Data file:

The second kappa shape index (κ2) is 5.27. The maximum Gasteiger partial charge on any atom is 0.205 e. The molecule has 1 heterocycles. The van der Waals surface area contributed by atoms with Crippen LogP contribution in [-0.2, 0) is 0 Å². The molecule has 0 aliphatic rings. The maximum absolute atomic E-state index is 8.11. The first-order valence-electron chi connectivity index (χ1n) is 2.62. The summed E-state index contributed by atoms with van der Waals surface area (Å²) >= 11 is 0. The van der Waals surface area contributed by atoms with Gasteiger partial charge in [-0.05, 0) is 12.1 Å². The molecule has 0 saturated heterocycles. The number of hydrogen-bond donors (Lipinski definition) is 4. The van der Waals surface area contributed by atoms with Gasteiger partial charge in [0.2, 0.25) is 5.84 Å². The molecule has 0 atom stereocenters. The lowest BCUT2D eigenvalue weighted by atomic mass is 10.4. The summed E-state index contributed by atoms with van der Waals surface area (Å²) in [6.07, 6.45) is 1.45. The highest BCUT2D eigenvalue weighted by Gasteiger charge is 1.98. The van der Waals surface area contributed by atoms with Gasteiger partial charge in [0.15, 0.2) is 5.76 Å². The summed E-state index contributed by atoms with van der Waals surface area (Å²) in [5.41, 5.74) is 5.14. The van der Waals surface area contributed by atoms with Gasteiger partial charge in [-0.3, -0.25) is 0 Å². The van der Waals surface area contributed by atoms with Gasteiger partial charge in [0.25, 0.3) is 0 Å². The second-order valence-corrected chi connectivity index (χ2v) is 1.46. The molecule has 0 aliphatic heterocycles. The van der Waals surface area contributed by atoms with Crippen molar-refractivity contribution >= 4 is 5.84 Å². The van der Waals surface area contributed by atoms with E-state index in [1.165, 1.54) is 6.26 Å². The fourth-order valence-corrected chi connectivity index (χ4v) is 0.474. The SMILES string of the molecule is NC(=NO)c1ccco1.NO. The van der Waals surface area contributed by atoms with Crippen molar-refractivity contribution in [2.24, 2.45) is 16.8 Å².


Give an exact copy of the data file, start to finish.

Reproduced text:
The second kappa shape index (κ2) is 5.27. The maximum Gasteiger partial charge on any atom is 0.205 e. The molecule has 1 heterocycles. The van der Waals surface area contributed by atoms with Crippen LogP contribution in [-0.2, 0) is 0 Å². The molecule has 0 aliphatic rings. The maximum absolute atomic E-state index is 8.11. The first-order valence-electron chi connectivity index (χ1n) is 2.62. The summed E-state index contributed by atoms with van der Waals surface area (Å²) >= 11 is 0. The van der Waals surface area contributed by atoms with Gasteiger partial charge in [-0.05, 0) is 12.1 Å². The molecule has 0 saturated heterocycles. The number of hydrogen-bond donors (Lipinski definition) is 4. The van der Waals surface area contributed by atoms with Gasteiger partial charge in [0.2, 0.25) is 5.84 Å². The molecule has 0 atom stereocenters. The lowest BCUT2D eigenvalue weighted by atomic mass is 10.4. The summed E-state index contributed by atoms with van der Waals surface area (Å²) in [6.07, 6.45) is 1.45. The highest BCUT2D eigenvalue weighted by Gasteiger charge is 1.98. The van der Waals surface area contributed by atoms with Gasteiger partial charge in [0.15, 0.2) is 5.76 Å². The summed E-state index contributed by atoms with van der Waals surface area (Å²) in [5.41, 5.74) is 5.14. The van der Waals surface area contributed by atoms with Gasteiger partial charge in [-0.3, -0.25) is 0 Å². The van der Waals surface area contributed by atoms with Gasteiger partial charge in [0.25, 0.3) is 0 Å². The second-order valence-corrected chi connectivity index (χ2v) is 1.46. The molecule has 0 aliphatic heterocycles. The van der Waals surface area contributed by atoms with Crippen molar-refractivity contribution >= 4 is 5.84 Å². The van der Waals surface area contributed by atoms with E-state index in [1.165, 1.54) is 6.26 Å². The fourth-order valence-corrected chi connectivity index (χ4v) is 0.474. The SMILES string of the molecule is NC(=NO)c1ccco1.NO. The van der Waals surface area contributed by atoms with Crippen molar-refractivity contribution in [2.24, 2.45) is 16.8 Å².